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Yuki Inoue is a contemporary artist who incorporates Japanese tradition while bringing in an ironic aspect towards the society.
“Evolution”, as the theme; with HIKESHI SPIRIT, the brand which pursues Japanese sophistication,
combining “Japanese” and “modern society” into the design.
Salamander, considered as a symbolization towards Inoue's work.
What is the message being sent through this work?
It is not only a product, but a valuable art piece.



Hiroki Inoue × fire extinguisher
Yuki Inoue × HiKESHi SPiRiT

Hiroki Inoue is a contemporary artist who creates sculptural and sculptural works with salamander as the main motif. His unique style, which combines new materials with Japanese traditions and traditions, has been highly praised both inside and outside Japan.

One thousand nine hundred seventy two
Born in Hyogo prefecture and lives in Kanagawa Prefecture
Two thousand
Graduated from Tama Art University, Graduate School of Fine Arts, Sculpture

2005 " 4th bouyuk chekmejee International Sculpture Symposium」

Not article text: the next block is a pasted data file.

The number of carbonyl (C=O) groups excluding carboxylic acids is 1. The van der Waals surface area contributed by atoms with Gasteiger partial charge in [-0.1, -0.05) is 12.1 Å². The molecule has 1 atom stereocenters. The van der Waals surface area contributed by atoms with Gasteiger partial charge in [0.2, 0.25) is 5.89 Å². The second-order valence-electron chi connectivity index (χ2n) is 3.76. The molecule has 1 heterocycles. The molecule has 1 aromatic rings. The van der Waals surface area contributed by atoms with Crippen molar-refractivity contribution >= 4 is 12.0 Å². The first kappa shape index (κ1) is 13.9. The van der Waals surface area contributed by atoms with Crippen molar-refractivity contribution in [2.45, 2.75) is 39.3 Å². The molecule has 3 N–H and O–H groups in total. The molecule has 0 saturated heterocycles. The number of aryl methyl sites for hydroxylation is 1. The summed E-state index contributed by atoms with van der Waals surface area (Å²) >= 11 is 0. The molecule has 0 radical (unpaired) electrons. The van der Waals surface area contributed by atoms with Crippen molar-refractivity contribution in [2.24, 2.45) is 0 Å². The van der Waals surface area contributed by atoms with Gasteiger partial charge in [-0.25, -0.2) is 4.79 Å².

(Istanbul, Turkey))
Two thousand seventeen
Received the special award at the 20th Taro Okamoto Contemporary Art Award exhibition.

The core theme of my work is"evolution."
The creatures that I treat as motifs become metamorphosed when a certain period of time arrives in my life, but I feel hope and determination at the moment when I cross that boundary, and I imagine human growth and evolution through them is the source of my creative activities.
I have been using stones since I started making them, but in recent years I have shifted to chemical materials in search of more flexible forms.
This change in materials is not just a change in materials, it is a process of my own"evolution", and it is also an attempt to develop it into something new by superimposing the traditions and traditions that have been handed down in Japan.

“Evolution” is the fundamental theme in my art.
The motifs for my work are living creatures that undergo metamorphosis at a certain time in their lives. I feel a sense of hope and determination at that very instance when these creatures take a leap and cross the borderline of transformation.
Through this, I muse on how humanity grows and evolves. This has been my creative drive.
I previously carved stone in my earlier works, but have moved on to synthetic materials in recent years in my search of a more malleable form.
This was not just a change in materials; rather, it was a part of my own “evolution.”
I also consider this a challenge to push my artistic boundaries, as I fuse modern-day materials with traditions and practices that have been handed down for generations in Japan.